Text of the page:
Let us consider a charged particle with charge ‘Q’. This charged particle creates an electric field around it. Since this charged particle is the source of the electric field, it is referred to as a source charge. The strength of the electric field created by the source charge can be calculated by placing another charge in its electric field. This external charge particle which is used to measure the electric field strength is called the test charge. Let the charge on the test charge be ‘q’.
When a test charge is placed in the electric field it will experience either an attractive electric force or a repulsive electric source. Let the force be denoted by ‘F’. Now, the magnitude of the electric field strength can be defined as ” the force per charge on the test charge”. Thus, the electric field intensity ‘E’ is given as
E = F/q——Eqn1
Here, the charge on the test charge particle is considered rather than the charge on the source charge particle. When considered in SI units the units of electric field intensity are Newton per coulombs. The electric field intensity is independent of the amount of charge on the test charge particle. It is measured the same all around the source charge regardless of the charge of the test charge particle.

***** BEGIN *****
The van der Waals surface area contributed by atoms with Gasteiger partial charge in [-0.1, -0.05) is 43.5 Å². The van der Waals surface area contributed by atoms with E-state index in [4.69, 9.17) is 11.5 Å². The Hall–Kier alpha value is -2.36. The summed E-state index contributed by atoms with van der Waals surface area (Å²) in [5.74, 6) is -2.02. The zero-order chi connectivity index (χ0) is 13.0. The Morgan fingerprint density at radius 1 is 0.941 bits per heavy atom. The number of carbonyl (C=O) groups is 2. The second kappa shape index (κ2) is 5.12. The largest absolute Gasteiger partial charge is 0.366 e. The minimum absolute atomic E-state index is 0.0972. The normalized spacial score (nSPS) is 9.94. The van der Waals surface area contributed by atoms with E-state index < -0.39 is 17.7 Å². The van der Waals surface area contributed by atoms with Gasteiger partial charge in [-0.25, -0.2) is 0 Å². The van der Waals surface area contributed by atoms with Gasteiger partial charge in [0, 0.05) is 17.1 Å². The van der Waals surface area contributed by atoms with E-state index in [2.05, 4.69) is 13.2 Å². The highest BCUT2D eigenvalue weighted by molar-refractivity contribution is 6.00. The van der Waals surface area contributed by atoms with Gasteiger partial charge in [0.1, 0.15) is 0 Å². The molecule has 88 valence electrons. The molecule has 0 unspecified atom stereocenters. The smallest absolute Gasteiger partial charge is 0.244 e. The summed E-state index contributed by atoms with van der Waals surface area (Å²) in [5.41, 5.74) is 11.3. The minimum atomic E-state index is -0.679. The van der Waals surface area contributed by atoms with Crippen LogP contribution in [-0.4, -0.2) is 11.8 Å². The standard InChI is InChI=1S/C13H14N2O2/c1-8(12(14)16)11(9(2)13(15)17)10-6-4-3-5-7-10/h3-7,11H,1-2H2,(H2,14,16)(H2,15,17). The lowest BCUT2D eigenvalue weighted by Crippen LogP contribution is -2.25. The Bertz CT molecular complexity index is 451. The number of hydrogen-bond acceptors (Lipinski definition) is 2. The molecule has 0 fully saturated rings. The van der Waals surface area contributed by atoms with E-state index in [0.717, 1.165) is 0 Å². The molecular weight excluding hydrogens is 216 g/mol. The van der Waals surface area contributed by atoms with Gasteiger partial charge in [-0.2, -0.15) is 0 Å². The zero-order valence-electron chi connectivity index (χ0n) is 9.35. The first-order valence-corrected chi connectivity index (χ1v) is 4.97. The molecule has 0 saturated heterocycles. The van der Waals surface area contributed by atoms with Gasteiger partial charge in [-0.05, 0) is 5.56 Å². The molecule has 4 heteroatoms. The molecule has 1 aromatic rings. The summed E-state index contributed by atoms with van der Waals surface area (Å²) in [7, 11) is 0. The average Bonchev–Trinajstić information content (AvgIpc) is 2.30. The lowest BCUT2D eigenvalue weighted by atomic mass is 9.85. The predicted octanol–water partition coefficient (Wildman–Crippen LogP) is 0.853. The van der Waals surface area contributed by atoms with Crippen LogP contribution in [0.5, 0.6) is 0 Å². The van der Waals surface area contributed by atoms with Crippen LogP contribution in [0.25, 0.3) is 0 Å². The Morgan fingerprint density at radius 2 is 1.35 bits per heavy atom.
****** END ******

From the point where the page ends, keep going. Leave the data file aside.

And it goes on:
From Coulomb’s Law
Electric field intensity is also known as the electric field strength. The formula for electric field strength can also be derived from Coulomb’s law. This law gives the relation between the charges of the particles and the distance between them. Here, the two charges are ‘q’ and ‘Q’. Thus, the electric force ‘F’ is given as
F = k.q.Q/ d2
where k is the proportionality constant and d is the distance between the charges. When this equation is substituted for force in equation 1, the formula for electric field intensity is derived as
E= k. Q/d2
The above equation shows that the electric field intensity is dependent on two factors – the charge on the source charge ‘Q’ and the distance between the source charge and test charge.
Thus, the electric field intensity of a charge is location dependent. It is inversely proportional to the square of the distance between source charge and the test charge. As the distance increases the magnitude of the electric field strength or electric field intensity decreases.
Calculations of Electric Field Intensity
From the formula of electric field intensity, it was derived that-